Adrian Chiles' father is English and mother Croatian.
Football finds new ways of torturing me all the time.
On Wednesday night I couldn't enjoy a team I love winning a semi-final of a World Cup because they'd gone and beaten another team I love. But I feel truly blessed to be here watching a team of mine in the final.
I suppose this story starts in 1962 when Mum, then Ljerka Basic, finished university in Zagreb, which was then in a country called Yugoslavia, and made her way across Europe to the UK.
She found work as an au pair for a family in Edgbaston in Birmingham. The cleaning woman, Dad's Auntie Doris, suggested her nephew Peter take her out some time. And that was that. Before long I turned up.
When I first got a Croatian national team to support a quarter of a century ago, I'd already been put through the wringer by England for about as long. The Italia '90 semi-final defeat was unbearable, the 1992 Euros were unbearable in a different way, and our failure to qualify for the 1994 World Cup was the stuff of nightmares.
We (England) were awful - but suddenly I had another "we" to support in the shape of Croatia.
I remember their first unofficial international, against the USA, and thinking it was all very nice that this new country of mine had a football team.
But then we beat Italy in Palermo in a qualifier for Euro '96 and I felt the first tingling of excitement that something special was happening.
Come the tournament, their red-and-white checkerboard shirts captivated everyone - and beating Denmark at Hillsborough was something special. I got a coach up from London with a load of Croatian friends. As we got close to the ground many of them shed tears at the sight of beat-up old buses all the way from Croatia.
The war was not long over; it felt like football was now helping the country really come alive.
That match was a beautiful thing. We won 3-0 with Davor Suker sublimely chipping Peter Schmeichel. I went so berserk that a copper took me to one side explaining very slowly and forcefully that I should calm myself. I realised he assumed I didn't speak English. I apologised very sincerely.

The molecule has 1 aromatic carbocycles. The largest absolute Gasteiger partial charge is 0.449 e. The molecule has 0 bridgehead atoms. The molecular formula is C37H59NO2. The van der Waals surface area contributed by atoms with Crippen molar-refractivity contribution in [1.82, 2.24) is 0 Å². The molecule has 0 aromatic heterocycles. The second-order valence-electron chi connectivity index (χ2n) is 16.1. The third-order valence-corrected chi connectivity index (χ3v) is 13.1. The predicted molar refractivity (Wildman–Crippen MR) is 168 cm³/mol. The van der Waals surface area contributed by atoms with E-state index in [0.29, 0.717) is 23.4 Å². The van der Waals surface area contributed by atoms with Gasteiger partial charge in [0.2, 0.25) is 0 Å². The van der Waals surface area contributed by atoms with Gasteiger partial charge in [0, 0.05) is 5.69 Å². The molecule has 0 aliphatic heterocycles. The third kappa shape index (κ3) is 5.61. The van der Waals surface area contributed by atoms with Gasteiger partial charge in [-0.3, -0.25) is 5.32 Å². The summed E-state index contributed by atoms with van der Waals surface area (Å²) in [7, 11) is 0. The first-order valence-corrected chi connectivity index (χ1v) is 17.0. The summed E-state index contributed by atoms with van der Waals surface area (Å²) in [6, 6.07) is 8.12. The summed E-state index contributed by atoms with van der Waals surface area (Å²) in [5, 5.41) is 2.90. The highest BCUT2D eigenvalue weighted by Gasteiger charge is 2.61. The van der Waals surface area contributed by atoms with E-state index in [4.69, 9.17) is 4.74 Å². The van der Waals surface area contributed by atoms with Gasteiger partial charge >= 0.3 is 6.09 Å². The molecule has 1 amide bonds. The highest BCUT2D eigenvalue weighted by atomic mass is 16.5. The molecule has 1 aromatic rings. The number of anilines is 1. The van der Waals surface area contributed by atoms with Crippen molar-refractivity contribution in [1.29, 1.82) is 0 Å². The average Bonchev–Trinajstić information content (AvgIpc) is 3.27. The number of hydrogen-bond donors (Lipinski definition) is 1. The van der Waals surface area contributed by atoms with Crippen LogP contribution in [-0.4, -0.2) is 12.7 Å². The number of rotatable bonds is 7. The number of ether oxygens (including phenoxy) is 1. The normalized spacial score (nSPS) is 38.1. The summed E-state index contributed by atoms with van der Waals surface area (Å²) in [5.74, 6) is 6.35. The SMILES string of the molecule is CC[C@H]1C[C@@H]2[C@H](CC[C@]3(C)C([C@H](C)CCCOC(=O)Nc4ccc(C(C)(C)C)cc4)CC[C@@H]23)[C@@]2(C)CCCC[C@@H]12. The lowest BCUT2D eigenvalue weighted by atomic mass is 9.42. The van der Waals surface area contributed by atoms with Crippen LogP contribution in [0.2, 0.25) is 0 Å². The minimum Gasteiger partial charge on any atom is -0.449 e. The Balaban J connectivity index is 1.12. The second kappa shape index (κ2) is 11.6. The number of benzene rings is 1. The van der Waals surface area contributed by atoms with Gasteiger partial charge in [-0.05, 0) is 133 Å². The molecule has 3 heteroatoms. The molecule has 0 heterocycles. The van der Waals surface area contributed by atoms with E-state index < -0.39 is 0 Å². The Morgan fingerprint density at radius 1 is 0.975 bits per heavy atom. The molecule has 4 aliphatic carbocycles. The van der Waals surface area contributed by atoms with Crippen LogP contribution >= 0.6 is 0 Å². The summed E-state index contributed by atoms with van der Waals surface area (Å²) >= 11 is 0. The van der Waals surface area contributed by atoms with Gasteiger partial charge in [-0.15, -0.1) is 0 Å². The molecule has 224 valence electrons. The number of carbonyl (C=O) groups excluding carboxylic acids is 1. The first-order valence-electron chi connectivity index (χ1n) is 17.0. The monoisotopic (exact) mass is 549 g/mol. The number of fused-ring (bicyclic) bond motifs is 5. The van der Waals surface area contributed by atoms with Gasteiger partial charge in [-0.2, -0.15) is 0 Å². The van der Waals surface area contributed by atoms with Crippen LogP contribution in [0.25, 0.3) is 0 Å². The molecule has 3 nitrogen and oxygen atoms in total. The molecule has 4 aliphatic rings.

Two years later I was going berserk again.
This time it was a World Cup quarter-final against Germany. I was in Toronto for a mate's wedding and found an enormous bar called The Cro's Nest. There must have been 500 Croats in there. We won 3-0. It was complete mayhem.
I flew back home, then to Paris for another day of red-and-white-checked madness before the semi-final that France won fair and square. It is a result Croatians have been swearing to avenge for two decades. Sunday is our chance.
In those 20 years we've had a chaotic mixed bag from Croatia: qualifying for tournaments, not qualifying; beating some great sides, being beaten by some poor sides; and finding ways of beating ourselves.
Think Goran Ivanisevic, a personification of Croatia and its football team in tennis-playing form.
He was unplayable for long periods in which he brimmed with lethal self-confidence - only to then fall to pieces in a hail of apparent loathing for himself, his racquet, the umpire, a line judge, the world and anything else he could think of.
That's Croatia all over. I was asked the other day if Croatia had an inferiority or superiority complex. The answer is both.
They'll tell you all day long they're the greatest people, from the greatest country ever, with the best athletes anywhere, the bluest sea, the best olive oil, cheese, ham, wine etc etc etc.
And just as you're getting a bit bored of hearing that, they'll go into a diatribe about how the country is corrupt, going to pot, doomed to failure and chaos, how everyone wants to leave but can't and blah blah blah.
For heaven's sake, some of them have even found a way of actually not wanting Croatia to win because of something to do with Luka Modric's relationship with the disgraced 'Mr Big' of Croatian football, Zdravko Mamic.
And when I told Mum I'd interviewed the Croatian president, Kolinda Grabar-Kitarovic - she of the checkerboard dress and jigs of delight at the quarter-final, she said: "Oh yes, she's great, but a lot of my friends don't like her. Then again, nobody there seems to like anyone else there any more."
I spend a lot of time in Croatia. I love the place and the people so much, I really do. But at the same time they drive me nuts. Funnily enough, I think that's roughly how Mum and I feel about each other.
When Ivanisevic won Wimbledon in 2001 the whole country wept with joy and relief. I swear the ground shook beneath their feet. I am genuinely fearful that if we win on Sunday there will be a risk of some kind of seismic event in Croatia. The place may actually combust with joy. Who knows, they might even stop arguing between themselves for a minute.
Can they do it? I think they can. They're a special team with a couple of really special players who are on an absolute roll.
France are arguably stronger on paper, but their opponents will - typically for Croatia - embrace the status of underdog while at the same time feeling quite sure they'll win.
The French are favourites, but football is chaos. And when it comes to chaos, the Croatians are in their element.
|2018 Fifa World Cup final, France v Croatia|
|Venue: Luzhniki Stadium, Moscow Date: Sunday, 15 July Kick-off: 16:00 BST|
|Coverage: Watch on BBC One, BBC Sport website and iPlayer; Listen on Radio 5 live; Text commentary online|